Newsbrief: Justice Department Orders Government Lawyers to Appeal "Soft" Sentences, Report on Judges Who Issue Them 8/8/03

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In a memo issued July 28 under the signature of Attorney General John Ashcroft, the Justice Department has ordered US Attorneys to appeal any and all sentences that are below federal sentencing guidelines -- except those approved of by federal prosecutors. According to the Wall Street Journal, which broke the story Wednesday, Justice is merely implementing a congressional directive dreamed up and drafted deep in the bowels of the department itself with the collaboration of staunch crime fighting Republicans in the House Judiciary Committee.

In an amendment to the US Attorneys' Manual, Ashcroft wrote that federal prosecutors "have an affirmative obligation to oppose any sentencing adjustments, including downward departures, that are not supported by the facts and the law. This obligation extends to all such improper adjustments, whether requested by the defendant or... by the court."

The change was required under the Feeney amendment (, which was adopted by Congress in April after being piggy-backed onto the unrelated but politically un-opposable federal "Amber Alert" bill. The Feeney amendment makes it easier for federal prosecutors to appeal "downward departures," as sentences below the guidelines are known, and requires the Justice Department to report judges who grant such departures to Congress. But Rep. Feeney (R-FL) was just carrying Ashcroft's water, or, as he told the Wall Street Journal, he was merely the "messenger" for a measure drafted by two Justice Department officials, Associate Deputy Attorney General Daniel Collins and Jay Apperson, counsel to the House Judiciary Committee.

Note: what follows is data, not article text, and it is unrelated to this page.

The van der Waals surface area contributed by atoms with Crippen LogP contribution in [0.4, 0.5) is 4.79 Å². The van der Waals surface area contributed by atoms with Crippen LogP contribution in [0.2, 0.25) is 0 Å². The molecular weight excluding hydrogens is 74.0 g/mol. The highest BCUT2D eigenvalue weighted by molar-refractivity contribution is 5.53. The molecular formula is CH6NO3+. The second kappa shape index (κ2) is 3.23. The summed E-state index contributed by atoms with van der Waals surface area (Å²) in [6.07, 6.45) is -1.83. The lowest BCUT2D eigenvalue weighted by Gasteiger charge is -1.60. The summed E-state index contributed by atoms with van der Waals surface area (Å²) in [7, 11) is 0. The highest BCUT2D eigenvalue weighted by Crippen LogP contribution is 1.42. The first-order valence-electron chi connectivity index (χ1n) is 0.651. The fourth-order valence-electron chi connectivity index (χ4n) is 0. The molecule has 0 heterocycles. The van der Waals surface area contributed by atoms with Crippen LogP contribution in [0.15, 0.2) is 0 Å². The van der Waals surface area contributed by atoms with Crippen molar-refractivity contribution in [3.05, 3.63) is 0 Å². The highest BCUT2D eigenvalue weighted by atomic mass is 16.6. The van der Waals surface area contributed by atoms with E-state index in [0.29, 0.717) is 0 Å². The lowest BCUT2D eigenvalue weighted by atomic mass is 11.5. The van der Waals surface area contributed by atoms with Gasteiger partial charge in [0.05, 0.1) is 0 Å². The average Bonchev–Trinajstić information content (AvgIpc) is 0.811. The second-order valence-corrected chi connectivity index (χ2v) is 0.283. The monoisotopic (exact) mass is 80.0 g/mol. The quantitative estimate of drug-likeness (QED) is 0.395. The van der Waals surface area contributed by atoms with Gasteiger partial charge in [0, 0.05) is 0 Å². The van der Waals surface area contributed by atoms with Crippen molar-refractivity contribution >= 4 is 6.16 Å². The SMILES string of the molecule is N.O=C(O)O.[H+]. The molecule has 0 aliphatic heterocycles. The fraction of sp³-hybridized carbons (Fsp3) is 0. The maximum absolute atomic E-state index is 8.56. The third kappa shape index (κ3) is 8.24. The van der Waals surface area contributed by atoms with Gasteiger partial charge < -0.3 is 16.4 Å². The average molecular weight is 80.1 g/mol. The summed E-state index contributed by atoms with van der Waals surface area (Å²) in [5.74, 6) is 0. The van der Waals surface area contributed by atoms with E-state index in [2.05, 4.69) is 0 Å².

Democrats assailed the move. Rep. John Conyers Jr. (D-MI), senior Democrat on the Judiciary Committee, told the Journal, "John Ashcroft seems to think Washington, DC, can better determine a fair sentence than a judge who heard the case or the prosecutor who tried it. The effort by DOJ to compile an 'enemies list' of judges it feels are too lenient is scary to say the least." And Sen. Edward M. Kennedy (D-MA) told the Washington Post Ashcroft was engaged in an "ongoing attack on judicial independence" and encouraging "a blacklist of judges who impose lesser sentences than those recommended by the sentencing guidelines."

Criticism of Congress and the Justice Department over the Feeney amendment was already at a "fever pitch," the Journal reported. Critics include US Supreme Court Chief Justice William Rehnquist, who has said the Feeney amendment will "seriously impair the ability of courts to impose just and responsible sentences."

Federal judges have long criticized mandatory minimum sentences and sentencing guidelines that force them to send low-level, nonviolent drug offenders to prison for years or often decades. Such offenders now make up more than half of all federal prisoners. And downward departures have been increasing, up to 18.3% of all sentences in 2001, according to the US Sentencing Commission, although half of them are requested by prosecutors for defendants who testified against their partners or otherwise cooperated.

Up to now, the Justice Department had rarely appealed downward departures, doing so in only 19 of 10,026 cases in 2002. Now the Bush administration and congressional hard-liners have ensured that prosecutors will appeal them all.

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